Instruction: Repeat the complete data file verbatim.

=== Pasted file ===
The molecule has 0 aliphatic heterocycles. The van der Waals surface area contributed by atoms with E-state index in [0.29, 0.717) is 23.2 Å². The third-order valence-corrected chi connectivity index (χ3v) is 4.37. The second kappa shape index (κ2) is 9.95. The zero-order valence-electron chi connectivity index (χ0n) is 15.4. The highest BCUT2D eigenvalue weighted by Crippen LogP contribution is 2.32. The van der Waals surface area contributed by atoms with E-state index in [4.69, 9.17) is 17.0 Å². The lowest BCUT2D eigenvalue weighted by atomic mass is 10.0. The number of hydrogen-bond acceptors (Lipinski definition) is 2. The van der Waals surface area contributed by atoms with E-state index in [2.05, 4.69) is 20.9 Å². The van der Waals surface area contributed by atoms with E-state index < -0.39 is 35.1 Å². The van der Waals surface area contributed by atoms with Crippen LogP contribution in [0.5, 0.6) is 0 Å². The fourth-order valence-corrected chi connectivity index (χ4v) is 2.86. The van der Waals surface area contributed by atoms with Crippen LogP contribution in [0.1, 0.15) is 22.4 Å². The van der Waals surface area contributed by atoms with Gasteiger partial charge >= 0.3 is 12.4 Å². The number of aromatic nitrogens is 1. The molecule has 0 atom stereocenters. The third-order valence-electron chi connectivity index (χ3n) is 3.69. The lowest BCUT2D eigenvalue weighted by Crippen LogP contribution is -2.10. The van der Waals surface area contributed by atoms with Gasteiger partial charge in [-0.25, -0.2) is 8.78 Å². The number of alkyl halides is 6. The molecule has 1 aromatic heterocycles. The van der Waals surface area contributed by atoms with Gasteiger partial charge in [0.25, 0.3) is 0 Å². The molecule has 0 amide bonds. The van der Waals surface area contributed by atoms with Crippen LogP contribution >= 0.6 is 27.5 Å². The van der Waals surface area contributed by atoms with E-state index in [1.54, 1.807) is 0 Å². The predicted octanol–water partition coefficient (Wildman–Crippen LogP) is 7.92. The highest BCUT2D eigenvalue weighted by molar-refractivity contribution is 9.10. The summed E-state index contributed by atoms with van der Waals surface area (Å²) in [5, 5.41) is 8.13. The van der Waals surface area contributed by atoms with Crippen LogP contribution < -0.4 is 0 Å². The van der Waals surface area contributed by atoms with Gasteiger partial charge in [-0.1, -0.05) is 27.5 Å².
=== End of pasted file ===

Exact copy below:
The molecule has 0 aliphatic heterocycles. The van der Waals surface area contributed by atoms with E-state index in [0.29, 0.717) is 23.2 Å². The third-order valence-corrected chi connectivity index (χ3v) is 4.37. The second kappa shape index (κ2) is 9.95. The zero-order valence-electron chi connectivity index (χ0n) is 15.4. The highest BCUT2D eigenvalue weighted by Crippen LogP contribution is 2.32. The van der Waals surface area contributed by atoms with E-state index in [4.69, 9.17) is 17.0 Å². The lowest BCUT2D eigenvalue weighted by atomic mass is 10.0. The number of hydrogen-bond acceptors (Lipinski definition) is 2. The van der Waals surface area contributed by atoms with E-state index in [2.05, 4.69) is 20.9 Å². The van der Waals surface area contributed by atoms with E-state index < -0.39 is 35.1 Å². The van der Waals surface area contributed by atoms with Crippen LogP contribution in [0.5, 0.6) is 0 Å². The fourth-order valence-corrected chi connectivity index (χ4v) is 2.86. The van der Waals surface area contributed by atoms with Crippen LogP contribution in [0.1, 0.15) is 22.4 Å². The van der Waals surface area contributed by atoms with Gasteiger partial charge >= 0.3 is 12.4 Å². The number of aromatic nitrogens is 1. The molecule has 0 atom stereocenters. The third-order valence-electron chi connectivity index (χ3n) is 3.69. The lowest BCUT2D eigenvalue weighted by Crippen LogP contribution is -2.10. The van der Waals surface area contributed by atoms with Gasteiger partial charge in [-0.25, -0.2) is 8.78 Å². The number of alkyl halides is 6. The molecule has 1 aromatic heterocycles. The van der Waals surface area contributed by atoms with Gasteiger partial charge in [0.25, 0.3) is 0 Å². The molecule has 0 amide bonds. The van der Waals surface area contributed by atoms with Crippen LogP contribution >= 0.6 is 27.5 Å². The van der Waals surface area contributed by atoms with E-state index in [1.54, 1.807) is 0 Å². The predicted octanol–water partition coefficient (Wildman–Crippen LogP) is 7.92. The highest BCUT2D eigenvalue weighted by molar-refractivity contribution is 9.10. The summed E-state index contributed by atoms with van der Waals surface area (Å²) in [5, 5.41) is 8.13. The van der Waals surface area contributed by atoms with Crippen LogP contribution < -0.4 is 0 Å². The van der Waals surface area contributed by atoms with Gasteiger partial charge in [-0.1, -0.05) is 27.5 Å².